Measuring Similarity from Embeddings

You now have embeddings for any pair of examples. A similarity measure takes these embeddings and returns a number measuring their similarity. Remember that embeddings are simply vectors of numbers. To find the similarity between two vectors \(A = [a_1,a_2,...,a_n]\) and \(B = [b_1,b_2,...,b_n]\), you have three similarity measures to choose from, as listed in the table below.

MeasureMeaningFormulaRelationship to increasing similarity
Euclidean distanceDistance between ends of vectors \(\sqrt{(a_1-b_1)^2+(a_2-b_2)^2+...+(a_N-b_N)^2}\) Decreases
CosineCosine of angle \(\theta\) between vectors \(\frac{a^T b}{|a| \cdot |b|}\) Increases
Dot ProductCosine multiplied by lengths of both vectors \(a_1b_1+a_2b_2+...+a_nb_n\) \(=|a||b|cos(\theta)\) Increases. Also increases with length of vectors.

Choosing a Similarity Measure

In contrast to the cosine, the dot product is proportional to the vector length. This is important because examples that appear very frequently in the training set (for example, popular YouTube videos) tend to have embedding vectors with large lengths. If you want to capture popularity, then choose dot product. However, the risk is that popular examples may skew the similarity metric. To balance this skew, you can raise the length to an exponent \(\alpha\ < 1\) to calculate the dot product as \(|a|^{\alpha}|b|^{\alpha}\cos(\theta)\).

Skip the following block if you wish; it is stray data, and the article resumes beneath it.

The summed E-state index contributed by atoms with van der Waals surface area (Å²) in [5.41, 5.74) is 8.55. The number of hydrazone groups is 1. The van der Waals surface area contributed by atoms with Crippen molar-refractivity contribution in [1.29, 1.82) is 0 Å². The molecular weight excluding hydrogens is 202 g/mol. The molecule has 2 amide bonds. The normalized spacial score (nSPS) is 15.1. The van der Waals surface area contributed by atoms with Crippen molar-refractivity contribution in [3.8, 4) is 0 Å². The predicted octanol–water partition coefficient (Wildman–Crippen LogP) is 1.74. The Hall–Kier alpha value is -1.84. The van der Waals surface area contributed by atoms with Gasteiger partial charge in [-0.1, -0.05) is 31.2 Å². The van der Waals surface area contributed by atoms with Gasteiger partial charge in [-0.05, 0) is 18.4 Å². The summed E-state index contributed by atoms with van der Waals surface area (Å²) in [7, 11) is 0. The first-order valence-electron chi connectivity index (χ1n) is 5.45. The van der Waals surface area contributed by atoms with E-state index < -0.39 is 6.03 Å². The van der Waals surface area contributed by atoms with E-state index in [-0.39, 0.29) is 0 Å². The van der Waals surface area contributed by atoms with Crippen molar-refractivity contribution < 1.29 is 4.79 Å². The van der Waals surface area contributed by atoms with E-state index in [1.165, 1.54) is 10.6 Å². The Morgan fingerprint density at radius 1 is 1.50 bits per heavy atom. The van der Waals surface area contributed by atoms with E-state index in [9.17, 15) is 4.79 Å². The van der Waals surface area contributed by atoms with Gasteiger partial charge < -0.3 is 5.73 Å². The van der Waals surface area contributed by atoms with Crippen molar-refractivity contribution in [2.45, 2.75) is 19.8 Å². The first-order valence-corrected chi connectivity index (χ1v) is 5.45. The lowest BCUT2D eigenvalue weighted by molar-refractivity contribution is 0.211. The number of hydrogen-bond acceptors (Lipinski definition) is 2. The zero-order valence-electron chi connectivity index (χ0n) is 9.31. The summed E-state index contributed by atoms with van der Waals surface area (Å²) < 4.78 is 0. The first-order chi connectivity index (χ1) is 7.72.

To better understand how vector length changes the similarity measure, normalize the vector lengths to 1 and notice that the three measures become proportional to each other.

Proof: Proportionality of Similarity Measures
After normalizing a and b such that \(||a||=1\) and \(||b||=1\), these three measures are related as:
  • Euclidean distance = \(||a-b|| = \sqrt{||a||^2 + ||b||^2 - 2a^{T}b} = \sqrt{2-2\cos(\theta_{ab})}\).
  • Dot product = \( |a||b| \cos(\theta_{ab}) = 1\cdot1\cdot \cos(\theta_{ab}) = cos(\theta_{ab})\).
  • Cosine = \(\cos(\theta_{ab})\).
Thus, all three similarity measures are equivalent because they are proportional to \(cos(\theta_{ab})\).